It can be tough to manage your money in retirement, particularly if you don’t have access to extra income from superannuation or investments to support you, leaving many older Aussies looking for other ways to boost their finances.
One way that retirees can access additional income is to make use of the government’s Pension Loans Scheme, which is a tax-free loan currently available to part-Age Pensioners. However, the Department of Human Services recently announced that the scheme is set to undergo some changes later this year.
The Pension Loans Scheme (PLS) is actually a reverse-equity mortgage. In short, the government accepts some of the equity in your home as security against a loan, with the loan monies to be used by you as an income supplement.
It’s a non-taxable loan that can be used to provide financial help over a short period or indefinitely (depending on the rate at which you decide to have the money paid out) but the loan monies can’t be accessed as a lump sum and the amount, set by you, up to the maximum rate of pension, must be paid to you fortnightly.
Currently, to access the PLS you must qualify for an eligible pension payment which includes; Age Pension, Bereavement Allowance, Carer Payment, Disability Support Pension, Widow B Pension and Wife Pension.
Under current guidelines you must also have a payment rate above $0 for either the income or assets test. This means that those who currently only receive a part-pension due to both their income test and assets test are not eligible to apply for the Pension Loans Scheme.
However, from July 1, this rule no longer applies, as long as you still meet the eligibility requirements for a pension.
Another major change is that, as of July 1, those in receipt of the maximum rate of pension will also be able to access the scheme.
The amount you can get per fortnight is also set to increase, rising from 100 per cent to 150 per cent of the maximum fortnightly pension rate. This means you can now get up to 1.5 times the maximum rate of pension each fortnight.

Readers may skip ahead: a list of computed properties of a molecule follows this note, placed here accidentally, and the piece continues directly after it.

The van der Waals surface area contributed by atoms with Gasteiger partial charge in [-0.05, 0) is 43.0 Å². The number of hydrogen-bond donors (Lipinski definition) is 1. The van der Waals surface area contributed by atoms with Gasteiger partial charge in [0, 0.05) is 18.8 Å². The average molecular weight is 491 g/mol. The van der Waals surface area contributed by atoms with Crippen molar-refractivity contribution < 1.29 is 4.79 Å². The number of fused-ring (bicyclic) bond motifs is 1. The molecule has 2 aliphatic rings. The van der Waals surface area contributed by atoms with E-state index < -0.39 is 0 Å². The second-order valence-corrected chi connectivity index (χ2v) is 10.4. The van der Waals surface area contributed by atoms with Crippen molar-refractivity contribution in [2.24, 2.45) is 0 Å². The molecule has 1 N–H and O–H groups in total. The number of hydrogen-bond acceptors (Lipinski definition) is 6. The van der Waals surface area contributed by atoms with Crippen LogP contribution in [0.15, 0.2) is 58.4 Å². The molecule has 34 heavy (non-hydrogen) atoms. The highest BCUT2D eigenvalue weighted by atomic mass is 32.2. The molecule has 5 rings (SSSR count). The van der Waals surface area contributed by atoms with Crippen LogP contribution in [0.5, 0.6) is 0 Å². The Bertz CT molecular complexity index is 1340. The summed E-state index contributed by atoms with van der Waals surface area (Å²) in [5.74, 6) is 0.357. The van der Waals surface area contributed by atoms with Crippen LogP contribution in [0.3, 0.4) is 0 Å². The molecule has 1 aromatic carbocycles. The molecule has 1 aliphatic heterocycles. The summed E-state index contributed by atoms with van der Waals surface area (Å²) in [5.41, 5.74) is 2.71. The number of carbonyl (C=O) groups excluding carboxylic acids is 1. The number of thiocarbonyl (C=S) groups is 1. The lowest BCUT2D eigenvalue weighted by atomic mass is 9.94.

There can be costs associated with setting up a loan under the Pension Loans Scheme, such as legal fees.
If approved, you’ll be sent a letter from Centrelink outlining the costs you are required to pay. It’s up to you whether you choose to pay these costs immediately or, if it better suits your circumstances, add them to your outstanding loan balance. However, it is important to be aware that should you choose to add them to your loan, they will be subject to interest charges.
You should also be aware of interest rates before you access the scheme. According to the Department of Human Services’ website, the current rate of compound interest you will be charged on your outstanding loan balance is 5.25 per cent.
Interest fees will be added to your outstanding balance every fortnight until the loan has been repaid fully so the longer it takes you to repay the loan, the more interest you will incur.
It’s important to remember that once your home has been used to secure a loan, it may reduce your financial flexibility in that you may not be eligible for other loans that also use your home as security.
Should you wish, you can repay the loan in part or full at any time.
This changes, though, if you want to sell the property that you put up as collateral. If you decide to sell you must notify Centrelink immediately. You can then choose to transfer the loan to another property or, if you do not own another property, you can repay the loan on the date of your property sale settlement.
If there is an amount of the loan outstanding after your death, it must be repaid by your estate. In some cases, your surviving partner may be able to have the loan transferred to them, and their estate would then be required to repay the loan.
Important information: The information provided on this website is of a general nature and for information purposes only. It does not take into account your objectives, financial situation or needs. It is not financial product advice and must not be relied upon as such. Before making any financial decision you should determine whether the information is appropriate in terms of your particular circumstances and seek advice from an independent licensed financial services professional.